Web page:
While the majesty of Venice’s gondola-crafting tradition has sadly been diluted into the stereotype of the singing gondolier swathed in stripes, many more of the great republic’s cultural traditions have faced the same fate at the whim of too many overzealous visitors. But one tenacious tradition, which seems to have stood the test of time and the laments of unadventurous eaters from across the globe, remains profoundly and authentically Venetian – Cicchetti.
One could say cicchetti are the Venetian answer to Spanish tapas, which might not be too far off given that the Venetian language itself is related to its Iberian cousins Spanish, Catalan, Portuguese and French. Etymology aside, cicchetti remain an everyday part of authentic Venetian life, with locals and in-the-know travelers patronizing many of the city’ s character-infused bàcari. And please don’t call these cultural institutions pubs or wine bars, as they are in some regard a bit hard to define – a type of community tavern dedicated to serving up cicchetti and a small glass of regional white wine, known fondly as an ombra or “shadow.” In the local tradition, Venetians stop into their neighborhood bàcaro as early as late morning for a mid-day snack, a familiar activity known as “andar per ombre.” The bacaro is also a welcome stop for those looking to enjoy a light lunch, an evening aperitivo coupled with small bites before heading to dinner, or even revelers looking to make a night out of hopping from one bacaro to the next. A warm welcome and jovial atmosphere await all that enter into the comfy quarters of a bacaro, namely because they’re usually family-run enterprises with the express purpose of making your day better with a little food, a little drink and some lively conversation.
Although the menu at every bacaro varies according to how traditional or non-traditional the owners may be, certain Venetian classics generally appear on every tabletop. Cicchetti are served both warm and cold, depending on the dish and the season. Usually olives, anchovies, fried baccalà, calamari and crab, and other marinated vegetables and cured morsels, are served alongside grilled polenta cakes, halved hard boiled eggs and toasted crostini, which can also be dressed up with an array of savory, spreadable concoctions. A local favorite known as baccalà mantecato is usually always on the menu and is made by whipping together cod fish with olive oil, garlic and herbs to create a luxurious mousse that is served atop bread or crostini. Another authentic cicchetto is Venetian style polpette, which are fried meatballs made from veal, potato and various spices. Fresh, boiled octopus dressed with lemon, olive oil and parsley is often a crowd-pleaser, as are sardines marinated in onion and vinegar, while cured meats like Veneto’s own soppressa salami, round out the customary repertoire of cicchetti bites.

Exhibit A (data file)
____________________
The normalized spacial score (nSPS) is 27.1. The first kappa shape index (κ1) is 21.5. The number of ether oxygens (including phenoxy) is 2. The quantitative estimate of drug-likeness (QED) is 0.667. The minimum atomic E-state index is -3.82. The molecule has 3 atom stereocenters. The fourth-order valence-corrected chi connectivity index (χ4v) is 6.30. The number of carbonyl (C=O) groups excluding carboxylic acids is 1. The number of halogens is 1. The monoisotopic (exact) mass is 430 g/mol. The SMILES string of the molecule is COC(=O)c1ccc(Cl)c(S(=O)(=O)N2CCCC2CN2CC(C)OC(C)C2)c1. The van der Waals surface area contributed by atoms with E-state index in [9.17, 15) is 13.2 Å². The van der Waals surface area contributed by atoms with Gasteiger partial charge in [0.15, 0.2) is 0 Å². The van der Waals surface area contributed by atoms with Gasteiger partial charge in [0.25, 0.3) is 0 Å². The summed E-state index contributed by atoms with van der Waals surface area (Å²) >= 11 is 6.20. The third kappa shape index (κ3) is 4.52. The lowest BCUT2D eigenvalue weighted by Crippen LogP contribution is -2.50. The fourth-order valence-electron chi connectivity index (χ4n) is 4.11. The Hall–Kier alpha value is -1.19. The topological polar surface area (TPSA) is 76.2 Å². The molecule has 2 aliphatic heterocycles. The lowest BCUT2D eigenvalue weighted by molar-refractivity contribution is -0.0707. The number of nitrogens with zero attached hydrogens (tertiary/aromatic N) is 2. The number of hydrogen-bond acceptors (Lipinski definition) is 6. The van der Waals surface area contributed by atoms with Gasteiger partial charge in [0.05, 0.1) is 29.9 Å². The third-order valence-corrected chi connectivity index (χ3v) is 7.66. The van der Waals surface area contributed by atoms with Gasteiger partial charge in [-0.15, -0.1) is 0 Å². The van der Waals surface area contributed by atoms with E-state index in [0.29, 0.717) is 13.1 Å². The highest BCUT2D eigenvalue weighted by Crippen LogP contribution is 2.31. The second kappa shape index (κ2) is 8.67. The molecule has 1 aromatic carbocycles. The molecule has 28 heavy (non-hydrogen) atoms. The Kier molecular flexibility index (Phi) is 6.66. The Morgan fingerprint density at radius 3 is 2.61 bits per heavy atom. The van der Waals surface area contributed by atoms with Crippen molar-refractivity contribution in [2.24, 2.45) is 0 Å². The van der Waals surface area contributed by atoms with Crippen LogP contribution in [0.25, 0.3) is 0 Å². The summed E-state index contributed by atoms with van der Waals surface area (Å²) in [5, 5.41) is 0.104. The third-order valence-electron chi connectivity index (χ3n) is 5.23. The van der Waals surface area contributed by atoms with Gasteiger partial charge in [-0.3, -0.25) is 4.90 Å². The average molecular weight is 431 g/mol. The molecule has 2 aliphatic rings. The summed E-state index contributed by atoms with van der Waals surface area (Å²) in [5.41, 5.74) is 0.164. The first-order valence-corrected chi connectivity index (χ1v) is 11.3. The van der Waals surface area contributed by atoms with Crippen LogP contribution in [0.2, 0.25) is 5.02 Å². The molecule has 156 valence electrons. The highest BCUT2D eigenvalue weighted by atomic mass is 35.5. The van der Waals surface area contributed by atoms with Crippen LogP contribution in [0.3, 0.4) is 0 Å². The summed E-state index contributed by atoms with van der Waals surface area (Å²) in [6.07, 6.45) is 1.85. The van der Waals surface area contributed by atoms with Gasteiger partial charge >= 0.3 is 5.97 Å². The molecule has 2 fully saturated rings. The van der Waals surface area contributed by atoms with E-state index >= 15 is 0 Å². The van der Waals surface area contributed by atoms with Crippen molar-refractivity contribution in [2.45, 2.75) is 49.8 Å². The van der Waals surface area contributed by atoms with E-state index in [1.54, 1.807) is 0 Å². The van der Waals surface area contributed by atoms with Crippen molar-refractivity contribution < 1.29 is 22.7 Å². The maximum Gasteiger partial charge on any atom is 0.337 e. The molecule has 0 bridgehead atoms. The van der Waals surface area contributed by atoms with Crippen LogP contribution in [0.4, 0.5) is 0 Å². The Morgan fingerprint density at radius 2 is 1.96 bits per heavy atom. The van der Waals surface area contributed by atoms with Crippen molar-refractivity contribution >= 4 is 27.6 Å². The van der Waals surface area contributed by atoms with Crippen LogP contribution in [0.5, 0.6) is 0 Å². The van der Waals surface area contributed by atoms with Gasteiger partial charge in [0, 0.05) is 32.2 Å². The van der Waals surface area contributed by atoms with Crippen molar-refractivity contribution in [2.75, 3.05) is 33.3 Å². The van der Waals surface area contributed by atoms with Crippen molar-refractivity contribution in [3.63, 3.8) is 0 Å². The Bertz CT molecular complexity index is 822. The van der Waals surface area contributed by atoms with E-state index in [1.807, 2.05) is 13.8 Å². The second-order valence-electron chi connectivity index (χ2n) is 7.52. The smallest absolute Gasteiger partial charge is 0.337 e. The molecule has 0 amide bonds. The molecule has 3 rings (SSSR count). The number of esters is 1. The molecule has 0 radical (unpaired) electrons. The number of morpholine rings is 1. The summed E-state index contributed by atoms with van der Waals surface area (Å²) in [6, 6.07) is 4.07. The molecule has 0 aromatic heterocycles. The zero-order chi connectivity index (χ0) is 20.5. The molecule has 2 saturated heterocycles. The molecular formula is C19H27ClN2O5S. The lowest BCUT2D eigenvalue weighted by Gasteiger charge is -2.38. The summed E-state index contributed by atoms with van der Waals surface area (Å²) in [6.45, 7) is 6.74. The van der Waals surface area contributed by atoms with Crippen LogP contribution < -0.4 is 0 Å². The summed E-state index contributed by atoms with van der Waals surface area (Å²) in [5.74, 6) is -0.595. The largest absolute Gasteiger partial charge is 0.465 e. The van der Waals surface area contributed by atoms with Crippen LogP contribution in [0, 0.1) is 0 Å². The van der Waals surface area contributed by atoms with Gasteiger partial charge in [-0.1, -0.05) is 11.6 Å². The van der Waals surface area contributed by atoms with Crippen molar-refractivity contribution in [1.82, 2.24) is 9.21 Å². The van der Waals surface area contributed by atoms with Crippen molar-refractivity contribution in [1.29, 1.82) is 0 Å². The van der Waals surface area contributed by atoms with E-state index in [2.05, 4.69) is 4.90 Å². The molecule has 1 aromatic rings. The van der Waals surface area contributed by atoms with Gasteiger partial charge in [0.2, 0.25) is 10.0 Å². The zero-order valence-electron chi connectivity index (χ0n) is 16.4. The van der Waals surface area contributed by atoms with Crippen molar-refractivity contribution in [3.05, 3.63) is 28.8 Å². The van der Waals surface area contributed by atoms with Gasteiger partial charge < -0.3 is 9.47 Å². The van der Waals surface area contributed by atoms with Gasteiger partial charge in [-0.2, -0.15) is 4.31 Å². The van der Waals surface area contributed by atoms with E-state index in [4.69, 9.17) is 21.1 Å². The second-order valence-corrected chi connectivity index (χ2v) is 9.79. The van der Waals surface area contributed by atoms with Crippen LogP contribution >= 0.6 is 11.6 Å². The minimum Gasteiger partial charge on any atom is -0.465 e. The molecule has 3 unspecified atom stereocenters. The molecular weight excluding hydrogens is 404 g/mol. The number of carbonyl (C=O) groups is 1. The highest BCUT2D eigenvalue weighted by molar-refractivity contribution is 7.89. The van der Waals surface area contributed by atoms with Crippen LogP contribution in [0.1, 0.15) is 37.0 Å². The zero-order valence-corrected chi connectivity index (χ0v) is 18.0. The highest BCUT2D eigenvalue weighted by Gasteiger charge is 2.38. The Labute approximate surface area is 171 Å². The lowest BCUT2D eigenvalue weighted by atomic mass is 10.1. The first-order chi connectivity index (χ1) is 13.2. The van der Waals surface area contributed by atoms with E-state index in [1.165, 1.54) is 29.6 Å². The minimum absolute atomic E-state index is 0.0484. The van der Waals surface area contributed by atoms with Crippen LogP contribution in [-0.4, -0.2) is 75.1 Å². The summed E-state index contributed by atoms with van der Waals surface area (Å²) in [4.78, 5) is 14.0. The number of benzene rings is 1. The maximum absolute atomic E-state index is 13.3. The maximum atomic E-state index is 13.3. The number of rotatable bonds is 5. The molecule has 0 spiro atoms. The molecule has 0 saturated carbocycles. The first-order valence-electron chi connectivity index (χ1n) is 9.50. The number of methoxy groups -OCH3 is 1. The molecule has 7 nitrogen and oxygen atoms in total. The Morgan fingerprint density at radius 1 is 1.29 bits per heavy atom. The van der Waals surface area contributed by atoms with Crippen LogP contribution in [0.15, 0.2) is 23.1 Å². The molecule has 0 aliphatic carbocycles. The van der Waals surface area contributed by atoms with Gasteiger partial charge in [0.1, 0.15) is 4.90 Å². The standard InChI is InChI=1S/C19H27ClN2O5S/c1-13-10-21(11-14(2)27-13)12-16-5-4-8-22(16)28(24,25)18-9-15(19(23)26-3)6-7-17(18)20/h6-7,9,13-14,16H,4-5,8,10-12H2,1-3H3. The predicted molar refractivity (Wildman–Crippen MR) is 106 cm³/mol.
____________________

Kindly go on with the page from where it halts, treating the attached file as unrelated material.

The tradition of the bacaro , with its parade of delicious eats and glasses of chilled white wines, is indeed a precious and unwavering part of the social fabric of Venetian culture. Gladly it is one tradition that seems to be untouched by time and shown to be resilient against the unavoidable but always disturbing rise of the tourist menu.
About the author
Dejou Marano is Co-Founder of CountryBred and Founding Editor of The Bred Blog. Splitting her time between Los Angeles and Europe, Dejou seeks to bring the imagination and wonder of Europe to all travelers through her never-ending pursuit of undiscovered cultural gems and experiences, which she shares through her travel writing.
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